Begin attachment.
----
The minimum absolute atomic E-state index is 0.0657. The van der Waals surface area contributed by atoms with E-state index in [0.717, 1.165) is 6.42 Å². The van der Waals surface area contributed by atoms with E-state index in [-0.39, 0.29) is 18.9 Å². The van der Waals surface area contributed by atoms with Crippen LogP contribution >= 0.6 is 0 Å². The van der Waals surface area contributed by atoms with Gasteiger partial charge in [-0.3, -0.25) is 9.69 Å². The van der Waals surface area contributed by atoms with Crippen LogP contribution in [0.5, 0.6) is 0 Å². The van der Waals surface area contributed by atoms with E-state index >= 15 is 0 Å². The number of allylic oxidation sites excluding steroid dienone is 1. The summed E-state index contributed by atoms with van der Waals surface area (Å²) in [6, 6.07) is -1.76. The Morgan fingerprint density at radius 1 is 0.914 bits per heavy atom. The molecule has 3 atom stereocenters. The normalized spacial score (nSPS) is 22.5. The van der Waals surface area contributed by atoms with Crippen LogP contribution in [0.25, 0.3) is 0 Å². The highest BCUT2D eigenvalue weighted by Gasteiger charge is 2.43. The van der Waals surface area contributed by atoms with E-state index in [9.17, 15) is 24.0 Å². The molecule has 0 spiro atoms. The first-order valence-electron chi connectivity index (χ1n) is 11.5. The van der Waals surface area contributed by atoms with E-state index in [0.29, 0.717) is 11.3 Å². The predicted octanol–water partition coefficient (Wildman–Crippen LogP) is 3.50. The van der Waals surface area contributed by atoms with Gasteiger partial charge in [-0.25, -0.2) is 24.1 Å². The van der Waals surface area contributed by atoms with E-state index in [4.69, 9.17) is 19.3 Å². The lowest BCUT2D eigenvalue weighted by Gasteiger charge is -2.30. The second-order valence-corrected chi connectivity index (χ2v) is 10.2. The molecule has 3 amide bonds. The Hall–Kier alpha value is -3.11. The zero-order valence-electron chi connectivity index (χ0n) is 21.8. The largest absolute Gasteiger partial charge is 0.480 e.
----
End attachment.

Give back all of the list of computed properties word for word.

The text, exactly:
The minimum absolute atomic E-state index is 0.0657. The van der Waals surface area contributed by atoms with E-state index in [0.717, 1.165) is 6.42 Å². The van der Waals surface area contributed by atoms with E-state index in [-0.39, 0.29) is 18.9 Å². The van der Waals surface area contributed by atoms with Crippen LogP contribution >= 0.6 is 0 Å². The van der Waals surface area contributed by atoms with Gasteiger partial charge in [-0.3, -0.25) is 9.69 Å². The van der Waals surface area contributed by atoms with Crippen LogP contribution in [0.5, 0.6) is 0 Å². The van der Waals surface area contributed by atoms with E-state index >= 15 is 0 Å². The number of allylic oxidation sites excluding steroid dienone is 1. The summed E-state index contributed by atoms with van der Waals surface area (Å²) in [6, 6.07) is -1.76. The Morgan fingerprint density at radius 1 is 0.914 bits per heavy atom. The molecule has 3 atom stereocenters. The normalized spacial score (nSPS) is 22.5. The van der Waals surface area contributed by atoms with Crippen LogP contribution in [0.25, 0.3) is 0 Å². The highest BCUT2D eigenvalue weighted by Gasteiger charge is 2.43. The van der Waals surface area contributed by atoms with E-state index in [9.17, 15) is 24.0 Å². The molecule has 0 spiro atoms. The first-order valence-electron chi connectivity index (χ1n) is 11.5. The van der Waals surface area contributed by atoms with E-state index in [0.29, 0.717) is 11.3 Å². The predicted octanol–water partition coefficient (Wildman–Crippen LogP) is 3.50. The van der Waals surface area contributed by atoms with Gasteiger partial charge in [-0.25, -0.2) is 24.1 Å². The van der Waals surface area contributed by atoms with E-state index in [4.69, 9.17) is 19.3 Å². The lowest BCUT2D eigenvalue weighted by Gasteiger charge is -2.30. The second-order valence-corrected chi connectivity index (χ2v) is 10.2. The molecule has 3 amide bonds. The Hall–Kier alpha value is -3.11. The zero-order valence-electron chi connectivity index (χ0n) is 21.8. The largest absolute Gasteiger partial charge is 0.480 e.